Since this video was created for the Association of Children's Museum's annual conference in May 2012, it has gotten a lot of attention — most notably from John Seely Brown, who was thrilled to see it just prior to his keynote address as the conference.
It is interesting, given the attention it has gotten from various well known organizations as well as Brown, that it hasn't been shared more widely. Recently, someone wrote that the children are "parroting" language they have heard.
Listen carefully to the language of the children. Where do you hear language that has been parroted? Where do you hear language that is clearly an innovative contruction of a novel idea, based on lived experience? What is the difference? Why might it matter?
What societal forces make it difficult to value the insight the children are sharing?
Share your thoughts in the comments field below or the discussion forum to extend our thinking about language and our image of children.
I think there is a huge difference in language that has been parroted and language that is constructed based on lived experiences. Parroted to me is when a child is just given an answer or told what to think. True language that represents the child is language that’s based on their lived experiences. I personally do not feel that the children’s responses we in any way parroted. Their responses were a direct reflection of the experiences they have had and the environments in which they have worked. It’s clear that the children have been given a great deal of respect. They are viewed as competed and capable children who are able to produce such language, they don’t need parroting. Their ideas, thoughts, questions and feelings have been carefully listened to and supported through their experiences at school. I think the terms they are using reflect the conversations they have had with their teachers. It appears to me that the teachers and children have engaged in some very meaningful, deep and rich conversations.
CMSD, Carrie Benson
I don’t hear parroting at all! In fact, I hear children unpacking (“cracking open”) the words for themselves (“wonder” about learning vs. “wonderful” learning). It feels to me using the term “parroting” approaches children’s experimentation with language from a stance of distrust; from a deficit model of children’s ability to understand, connect, make real for themselves. Seems to express more a lack of comfort on the part of adults: do WE truly understand these words? Wonderful to have them reintroduced to us by children’s minds.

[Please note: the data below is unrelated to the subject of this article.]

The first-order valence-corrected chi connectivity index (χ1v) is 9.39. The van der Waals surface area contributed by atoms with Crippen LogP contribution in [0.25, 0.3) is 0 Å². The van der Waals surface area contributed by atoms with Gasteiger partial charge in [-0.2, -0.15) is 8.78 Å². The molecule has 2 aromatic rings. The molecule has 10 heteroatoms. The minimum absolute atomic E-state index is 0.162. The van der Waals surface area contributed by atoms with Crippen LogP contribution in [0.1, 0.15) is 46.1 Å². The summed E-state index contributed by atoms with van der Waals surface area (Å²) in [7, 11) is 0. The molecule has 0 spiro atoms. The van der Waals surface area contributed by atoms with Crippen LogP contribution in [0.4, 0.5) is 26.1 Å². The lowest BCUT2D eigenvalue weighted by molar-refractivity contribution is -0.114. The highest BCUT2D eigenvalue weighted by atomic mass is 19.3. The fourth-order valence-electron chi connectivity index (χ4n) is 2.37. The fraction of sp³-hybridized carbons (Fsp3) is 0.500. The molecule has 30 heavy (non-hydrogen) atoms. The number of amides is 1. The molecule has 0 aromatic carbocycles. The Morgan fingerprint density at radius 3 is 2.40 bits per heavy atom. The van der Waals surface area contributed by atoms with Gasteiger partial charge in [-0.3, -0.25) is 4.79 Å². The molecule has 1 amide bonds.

All children’s language is learned from other humans. When used to express their own thoughts and experiences, this isn’t parroting. When children are exposed to a rich vocabulary, they acquire a deeper and more nuanced understanding. They incorporate the words into their own vocabulary and are able to grasp new concepts and articulate them. I love that words matter so deeply to children encouraged to explore them, as shown in the video where the children were “unpacking” the word “research.” Language is a tool which children will interact with just as they play with everything else in their environment. I consciously use words that make the children in my preschool classroom wonder and think. It is my gift to them.
America still carries the cultural legacy of “children should be seen and not heard.” If you don’t listen to children then of course this video would surprise you. The commenter can only imagine these children are merely parroting adults because they lack the experience of truly knowing children for what they are; capable, engaged, innovative people with valuable insight to share!
I remember growing up and being asked “what are you going to be when you grow up?” As if I was not someone already. That somehow adulthood would bestow upon me wisdom, insight and value.
I don’t think our consumer based society is interested in getting to know it’s children as much as it is interested in understanding them for the purpose of selling them something.
Sad, really. I feel so lucky to be a part of a community who value my children as individuals and capable members. I believe every word in this video is an authentic expression of what each of these children think.